Okay, so I have personal preferences for super-heroes. They have to be human, be able to do cool but slightly weird stuff (please don’t give me your standard telekinesis and ‘Look, mum, I can fly!’), have interesting backstories, and above all, they have to be real – blood, sweat, zits, swearing, BO…yup, gimme the real stuff. That’s it. Basically, I like contemp superheroes, bwahaha.
That’s why I have fallen so hard in the past for folks like the Tick, and Jessica Jones and Luke Cage and the crew from Misfits (they are the best – if only for the first two seasons). I really don’t like the glamour versions of most superheroes on the big screen (and that’s why I’m trying not to get my hopes up for Wonder Woman – I mean, I know what I’d like to see in that movie, but DC mileage frequently varies). It’s one of the reasons why I thought Logan was probably the best X-Men movie to date.
It’s also why ZEROES was pretty much my jam: because it was basically ‘Regular Flawed Teenagers With Superpowers’.
Scott Westerfeld already has runs on the board with this: if you haven’t read his MIDNIGHTERS series, you’re missing out (one of the character’s has mathematics as a superpower – mathematics. How cool is that?). You can see how the US covers for this book kind of capitalised on that (and also he’s mega in the States). And I knew Margo Lanagan would give Good Superpower because she is a bloody amazing writer, so every now and then when I caught a glimpse of Lanagan-ness in ZEROES I was all ‘squee!’ and Happy Glow. I am a newbie to Deborah Biancotti’s work, but plan to correct that immediately, because I could kind of see where she was at during the book, in little details, so now I’m deeply intrigued.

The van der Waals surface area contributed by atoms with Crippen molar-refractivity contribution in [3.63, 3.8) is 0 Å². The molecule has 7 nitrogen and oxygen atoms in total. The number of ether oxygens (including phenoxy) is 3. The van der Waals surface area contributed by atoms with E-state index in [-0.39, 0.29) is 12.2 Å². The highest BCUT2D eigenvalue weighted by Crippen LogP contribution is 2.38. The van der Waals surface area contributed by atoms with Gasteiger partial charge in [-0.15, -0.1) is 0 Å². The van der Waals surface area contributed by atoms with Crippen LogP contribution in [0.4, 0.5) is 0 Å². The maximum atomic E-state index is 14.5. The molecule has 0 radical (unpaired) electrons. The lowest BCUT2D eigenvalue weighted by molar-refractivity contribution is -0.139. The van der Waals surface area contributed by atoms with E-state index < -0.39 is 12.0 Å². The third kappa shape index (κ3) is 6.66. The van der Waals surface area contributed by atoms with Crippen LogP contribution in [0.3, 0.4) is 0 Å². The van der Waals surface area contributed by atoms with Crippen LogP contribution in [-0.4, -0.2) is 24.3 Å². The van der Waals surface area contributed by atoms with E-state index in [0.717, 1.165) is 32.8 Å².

But the idea of a collaboration is that it’s fairly seamless, and I thought the three authors writing together managed to achieve this. In fact, my only complaint is that I would’ve liked it to be less seamless – I wanted to hear the individual voices of the authors more. But that is nitpicks. Another few things I enjoyed: the wry humour (Glorious Leader, heh), and I am also a sucker for the Plucky Band of Misfits trope, so yes, all these things worked for me.
Kirkus mentioned ‘intriguing protagonists and cinematic powers’ – I don’t know quite how ZEROES would translate to cinema, but I’d certainly watch it (maybe just to see Anonymous).
So – thoughts? Give us your opinion of ZEROES, and whether you might be tempted to read the next book in the series, SWARM. Feel free to leave a 1-5 star rating, if you’re time-pressed. You can drop us a line here in Comments, or over on the #LoveOzYAbookclub Facebook thread.
If you’re keen, tell us what your superpower would be, if you had one 🙂
And keep your eyes on this spot, bookclubbers, for the announcement of our next title for May 2017 – it’ll be up on the board next week.